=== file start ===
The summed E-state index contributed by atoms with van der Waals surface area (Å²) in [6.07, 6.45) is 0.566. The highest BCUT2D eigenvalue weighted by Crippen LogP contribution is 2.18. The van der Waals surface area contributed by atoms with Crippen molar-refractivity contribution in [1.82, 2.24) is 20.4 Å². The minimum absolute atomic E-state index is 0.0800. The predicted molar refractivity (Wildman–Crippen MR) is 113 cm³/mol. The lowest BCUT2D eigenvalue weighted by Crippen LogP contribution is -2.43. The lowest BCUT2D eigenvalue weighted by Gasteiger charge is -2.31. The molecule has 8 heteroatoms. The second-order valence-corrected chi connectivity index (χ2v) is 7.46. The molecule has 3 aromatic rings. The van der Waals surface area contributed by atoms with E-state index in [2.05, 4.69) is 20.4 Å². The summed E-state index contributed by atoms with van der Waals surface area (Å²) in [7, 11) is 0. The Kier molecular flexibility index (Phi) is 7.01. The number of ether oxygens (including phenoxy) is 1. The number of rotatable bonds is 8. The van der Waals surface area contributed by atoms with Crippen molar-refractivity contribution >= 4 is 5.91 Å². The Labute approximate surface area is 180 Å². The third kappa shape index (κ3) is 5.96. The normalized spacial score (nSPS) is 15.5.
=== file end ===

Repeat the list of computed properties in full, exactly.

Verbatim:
The summed E-state index contributed by atoms with van der Waals surface area (Å²) in [6.07, 6.45) is 0.566. The highest BCUT2D eigenvalue weighted by Crippen LogP contribution is 2.18. The van der Waals surface area contributed by atoms with Crippen molar-refractivity contribution in [1.82, 2.24) is 20.4 Å². The minimum absolute atomic E-state index is 0.0800. The predicted molar refractivity (Wildman–Crippen MR) is 113 cm³/mol. The lowest BCUT2D eigenvalue weighted by Crippen LogP contribution is -2.43. The lowest BCUT2D eigenvalue weighted by Gasteiger charge is -2.31. The molecule has 8 heteroatoms. The second-order valence-corrected chi connectivity index (χ2v) is 7.46. The molecule has 3 aromatic rings. The van der Waals surface area contributed by atoms with E-state index in [2.05, 4.69) is 20.4 Å². The summed E-state index contributed by atoms with van der Waals surface area (Å²) in [7, 11) is 0. The Kier molecular flexibility index (Phi) is 7.01. The number of ether oxygens (including phenoxy) is 1. The number of rotatable bonds is 8. The van der Waals surface area contributed by atoms with Crippen molar-refractivity contribution >= 4 is 5.91 Å². The Labute approximate surface area is 180 Å². The third kappa shape index (κ3) is 5.96. The normalized spacial score (nSPS) is 15.5.